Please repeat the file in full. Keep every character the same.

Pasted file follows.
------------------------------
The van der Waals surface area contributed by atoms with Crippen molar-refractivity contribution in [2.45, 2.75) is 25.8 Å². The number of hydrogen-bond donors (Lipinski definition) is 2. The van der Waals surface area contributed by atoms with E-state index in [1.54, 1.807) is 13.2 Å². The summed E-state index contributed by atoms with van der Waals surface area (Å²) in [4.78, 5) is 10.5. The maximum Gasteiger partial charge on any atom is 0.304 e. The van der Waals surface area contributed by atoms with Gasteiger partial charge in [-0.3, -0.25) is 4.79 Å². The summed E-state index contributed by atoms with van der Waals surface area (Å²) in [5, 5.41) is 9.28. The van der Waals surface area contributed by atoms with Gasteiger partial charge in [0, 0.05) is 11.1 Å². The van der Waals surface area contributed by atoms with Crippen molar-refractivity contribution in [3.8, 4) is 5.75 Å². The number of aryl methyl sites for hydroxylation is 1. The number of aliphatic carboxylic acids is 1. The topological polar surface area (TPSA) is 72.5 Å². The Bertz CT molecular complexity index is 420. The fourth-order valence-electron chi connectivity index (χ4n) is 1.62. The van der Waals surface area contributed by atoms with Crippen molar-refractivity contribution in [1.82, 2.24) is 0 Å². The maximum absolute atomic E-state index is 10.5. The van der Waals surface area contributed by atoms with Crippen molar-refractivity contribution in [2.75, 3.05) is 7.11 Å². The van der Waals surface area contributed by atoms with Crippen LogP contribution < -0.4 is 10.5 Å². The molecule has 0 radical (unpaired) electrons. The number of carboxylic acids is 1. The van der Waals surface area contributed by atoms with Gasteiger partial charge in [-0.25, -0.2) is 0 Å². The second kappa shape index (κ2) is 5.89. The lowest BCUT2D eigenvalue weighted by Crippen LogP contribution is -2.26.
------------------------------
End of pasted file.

The van der Waals surface area contributed by atoms with Crippen molar-refractivity contribution in [2.45, 2.75) is 25.8 Å². The number of hydrogen-bond donors (Lipinski definition) is 2. The van der Waals surface area contributed by atoms with E-state index in [1.54, 1.807) is 13.2 Å². The summed E-state index contributed by atoms with van der Waals surface area (Å²) in [4.78, 5) is 10.5. The maximum Gasteiger partial charge on any atom is 0.304 e. The van der Waals surface area contributed by atoms with Gasteiger partial charge in [-0.3, -0.25) is 4.79 Å². The summed E-state index contributed by atoms with van der Waals surface area (Å²) in [5, 5.41) is 9.28. The van der Waals surface area contributed by atoms with Gasteiger partial charge in [0, 0.05) is 11.1 Å². The van der Waals surface area contributed by atoms with Crippen molar-refractivity contribution in [3.8, 4) is 5.75 Å². The number of aryl methyl sites for hydroxylation is 1. The number of aliphatic carboxylic acids is 1. The topological polar surface area (TPSA) is 72.5 Å². The Bertz CT molecular complexity index is 420. The fourth-order valence-electron chi connectivity index (χ4n) is 1.62. The van der Waals surface area contributed by atoms with Crippen molar-refractivity contribution in [1.82, 2.24) is 0 Å². The maximum absolute atomic E-state index is 10.5. The van der Waals surface area contributed by atoms with Crippen molar-refractivity contribution in [2.75, 3.05) is 7.11 Å². The van der Waals surface area contributed by atoms with Crippen LogP contribution < -0.4 is 10.5 Å². The molecule has 0 radical (unpaired) electrons. The number of carboxylic acids is 1. The van der Waals surface area contributed by atoms with Gasteiger partial charge in [-0.25, -0.2) is 0 Å². The second kappa shape index (κ2) is 5.89. The lowest BCUT2D eigenvalue weighted by Crippen LogP contribution is -2.26.